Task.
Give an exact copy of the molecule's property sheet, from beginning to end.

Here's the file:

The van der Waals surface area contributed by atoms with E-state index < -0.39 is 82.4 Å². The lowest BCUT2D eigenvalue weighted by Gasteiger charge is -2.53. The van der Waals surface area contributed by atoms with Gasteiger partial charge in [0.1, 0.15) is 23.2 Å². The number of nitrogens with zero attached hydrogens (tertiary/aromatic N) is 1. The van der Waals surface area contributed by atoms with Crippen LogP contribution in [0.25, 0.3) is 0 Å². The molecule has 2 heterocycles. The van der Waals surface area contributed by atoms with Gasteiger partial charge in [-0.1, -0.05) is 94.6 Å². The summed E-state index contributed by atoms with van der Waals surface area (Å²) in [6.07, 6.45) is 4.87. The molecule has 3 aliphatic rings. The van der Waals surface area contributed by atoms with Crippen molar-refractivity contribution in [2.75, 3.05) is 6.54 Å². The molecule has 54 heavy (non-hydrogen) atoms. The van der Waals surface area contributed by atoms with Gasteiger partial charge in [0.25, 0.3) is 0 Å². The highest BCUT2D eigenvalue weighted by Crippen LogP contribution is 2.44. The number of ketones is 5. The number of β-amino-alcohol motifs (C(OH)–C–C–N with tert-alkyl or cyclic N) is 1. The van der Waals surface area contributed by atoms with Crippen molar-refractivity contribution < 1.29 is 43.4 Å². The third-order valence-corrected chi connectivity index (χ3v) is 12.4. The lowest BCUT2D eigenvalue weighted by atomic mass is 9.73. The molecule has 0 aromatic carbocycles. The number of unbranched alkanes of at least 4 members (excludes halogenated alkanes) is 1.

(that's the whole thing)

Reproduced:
The van der Waals surface area contributed by atoms with E-state index < -0.39 is 82.4 Å². The lowest BCUT2D eigenvalue weighted by Gasteiger charge is -2.53. The van der Waals surface area contributed by atoms with Gasteiger partial charge in [0.1, 0.15) is 23.2 Å². The number of nitrogens with zero attached hydrogens (tertiary/aromatic N) is 1. The van der Waals surface area contributed by atoms with Crippen LogP contribution in [0.25, 0.3) is 0 Å². The molecule has 2 heterocycles. The van der Waals surface area contributed by atoms with Gasteiger partial charge in [-0.1, -0.05) is 94.6 Å². The summed E-state index contributed by atoms with van der Waals surface area (Å²) in [6.07, 6.45) is 4.87. The molecule has 3 aliphatic rings. The van der Waals surface area contributed by atoms with Crippen molar-refractivity contribution in [2.75, 3.05) is 6.54 Å². The molecule has 54 heavy (non-hydrogen) atoms. The van der Waals surface area contributed by atoms with Gasteiger partial charge in [0.25, 0.3) is 0 Å². The highest BCUT2D eigenvalue weighted by Crippen LogP contribution is 2.44. The number of ketones is 5. The number of β-amino-alcohol motifs (C(OH)–C–C–N with tert-alkyl or cyclic N) is 1. The van der Waals surface area contributed by atoms with Crippen molar-refractivity contribution < 1.29 is 43.4 Å². The third-order valence-corrected chi connectivity index (χ3v) is 12.4. The lowest BCUT2D eigenvalue weighted by atomic mass is 9.73. The molecule has 0 aromatic carbocycles. The number of unbranched alkanes of at least 4 members (excludes halogenated alkanes) is 1.